Quote: Sorrow makes us all children again - destroys all differences of intellect.   The wisest know nothing. ~Ralph Waldo Emerson

Wednesday, May 18, 2011

Seeing a Rainbow

Double Your Rainbowsphoto © 2008 Jeremy Austin | more info (via: Wylio)Grieving a loved one is a lot like weathering a storm.  When it's stormy outside and the sky is dark and gray it is tempting to crawl into bed and sleep the day away.  It is hard to face the emotions and feelings when a loved one leaves us.  Sometimes it seems easier to stay busy or distracted so we don't focus on the loss and feelings inside us.  What happens when we crawl in bed on these stormy days is we miss seeing a rainbow when the storm has lifted.  Your grief and emotions are like a violent storm in the beginning.  The storm wrecks your emotional foundation.  Eventually the sunshine starts to shine through the dark clouds.  As the clouds fade away the sunshine leaves a beautiful rainbow for all to see.  For me, seeing a rainbow gives me hope that God has a plan for me and the storm I experienced will prepare me for what lay ahead.  So, don't sleep through your rainbows, embrace them and God will embrace you. 

Scripture: For the Lord your God will bless you in all your harvest and in all the work of your hands, and your joy will be complete.
~Deuteronomy 16:15 NIV

Tuesday, May 17, 2011

Coping Mechanisms

Anaka Falls, Hawaiiphoto © 2006 Steve Cadman | more info (via: Wylio)There is an element of human nature in trying to protect ourselves.  When something is harmful or hurtful we try to fight back and protect ourselves the best we can.  One way to protect ourselves is using coping mechanisms.  I have to admit when I first started grieving Erica I was tempted to pretend she took a vacation to Hawaii and decided not to come back.  It might have made things easier for awhile.  But I knew this would be a denial of reality which is a coping mechanism.  In denial one refuses to believe a hurtful or threatening event or circumstance.  Eventually I would have to face the fact that my Sister is gone.  So I chose to write my blog instead.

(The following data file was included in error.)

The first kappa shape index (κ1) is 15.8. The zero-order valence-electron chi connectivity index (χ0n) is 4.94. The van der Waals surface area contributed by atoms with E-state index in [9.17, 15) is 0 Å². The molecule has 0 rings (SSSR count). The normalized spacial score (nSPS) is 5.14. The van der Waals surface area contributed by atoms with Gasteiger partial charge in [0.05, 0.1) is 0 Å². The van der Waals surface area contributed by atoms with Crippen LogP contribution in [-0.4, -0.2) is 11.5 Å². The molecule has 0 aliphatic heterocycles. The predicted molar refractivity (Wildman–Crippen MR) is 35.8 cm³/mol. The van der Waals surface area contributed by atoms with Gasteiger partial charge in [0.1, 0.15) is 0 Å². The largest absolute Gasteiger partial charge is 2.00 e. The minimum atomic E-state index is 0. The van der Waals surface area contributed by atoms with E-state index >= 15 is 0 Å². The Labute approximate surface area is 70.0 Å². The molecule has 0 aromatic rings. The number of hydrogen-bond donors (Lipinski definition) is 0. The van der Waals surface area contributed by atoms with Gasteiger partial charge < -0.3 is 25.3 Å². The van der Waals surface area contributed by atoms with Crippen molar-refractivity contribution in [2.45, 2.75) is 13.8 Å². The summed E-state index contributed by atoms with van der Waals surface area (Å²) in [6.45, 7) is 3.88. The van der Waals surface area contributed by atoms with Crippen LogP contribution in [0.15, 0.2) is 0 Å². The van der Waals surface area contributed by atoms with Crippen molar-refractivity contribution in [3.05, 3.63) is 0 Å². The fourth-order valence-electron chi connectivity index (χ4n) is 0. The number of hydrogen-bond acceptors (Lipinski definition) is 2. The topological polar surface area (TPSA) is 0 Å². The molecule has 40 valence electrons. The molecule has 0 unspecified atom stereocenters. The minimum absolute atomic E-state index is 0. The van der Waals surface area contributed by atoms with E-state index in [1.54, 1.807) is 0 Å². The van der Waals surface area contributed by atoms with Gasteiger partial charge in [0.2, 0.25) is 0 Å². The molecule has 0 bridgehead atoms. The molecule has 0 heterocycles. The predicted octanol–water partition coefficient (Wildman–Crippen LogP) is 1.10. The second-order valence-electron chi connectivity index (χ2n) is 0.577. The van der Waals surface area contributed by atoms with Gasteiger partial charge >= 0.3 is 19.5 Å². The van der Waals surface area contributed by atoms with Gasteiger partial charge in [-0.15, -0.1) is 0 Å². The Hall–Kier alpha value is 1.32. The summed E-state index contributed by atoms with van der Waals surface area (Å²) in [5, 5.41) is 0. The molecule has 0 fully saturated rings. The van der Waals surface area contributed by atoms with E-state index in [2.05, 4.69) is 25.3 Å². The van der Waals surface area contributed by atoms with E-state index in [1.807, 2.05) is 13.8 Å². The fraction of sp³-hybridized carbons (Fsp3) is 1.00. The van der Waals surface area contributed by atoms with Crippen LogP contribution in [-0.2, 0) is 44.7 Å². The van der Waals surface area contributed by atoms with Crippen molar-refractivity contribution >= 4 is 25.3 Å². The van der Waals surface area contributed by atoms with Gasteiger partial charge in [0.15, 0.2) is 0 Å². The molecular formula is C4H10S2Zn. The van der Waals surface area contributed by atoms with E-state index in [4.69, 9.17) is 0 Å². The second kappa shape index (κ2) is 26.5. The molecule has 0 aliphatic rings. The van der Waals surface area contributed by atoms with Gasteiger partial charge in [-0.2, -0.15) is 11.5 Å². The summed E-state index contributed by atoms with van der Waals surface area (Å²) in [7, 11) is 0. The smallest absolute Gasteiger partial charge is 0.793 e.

To learn more about coping mechanisms visit the following link: coping mechanisms.

Quote:  Life is a series of experiences, each one of which makes us bigger, even though sometimes it is hard to realize this. For the world was built to develop character, and we must learn that the setbacks and grieves which we endure help us in our marching onward.  ~Henry Ford

Sunday, May 15, 2011

Family Dynamic

A family of sheepphoto © 2008 Kevin McManus | more info (via: Wylio)My heart aches because my family has lost more than just my Sister.  We have lost our family dynamic.  The way we interact with each other within our family has been shifted.  One part almost feels like its being forcibly removed from our lives.  You can see the distance building with my nieces.  They used to be the center of our family events and they are a tie that binds us together.  Now that tie is loosening and the difference in our family dynamic is apparent.

Grieving Erica is three times as hard because I feel like I not only lost my Sister but I'm losing her girls.  I love them like they were my own and would do anything for them.  But I feel I have no power to make a difference in their lives.  This is extremely painful and heart wrenching for myself and my family.  Losing Erica changed our family dynamic enough, to lose her girls would be unbearable.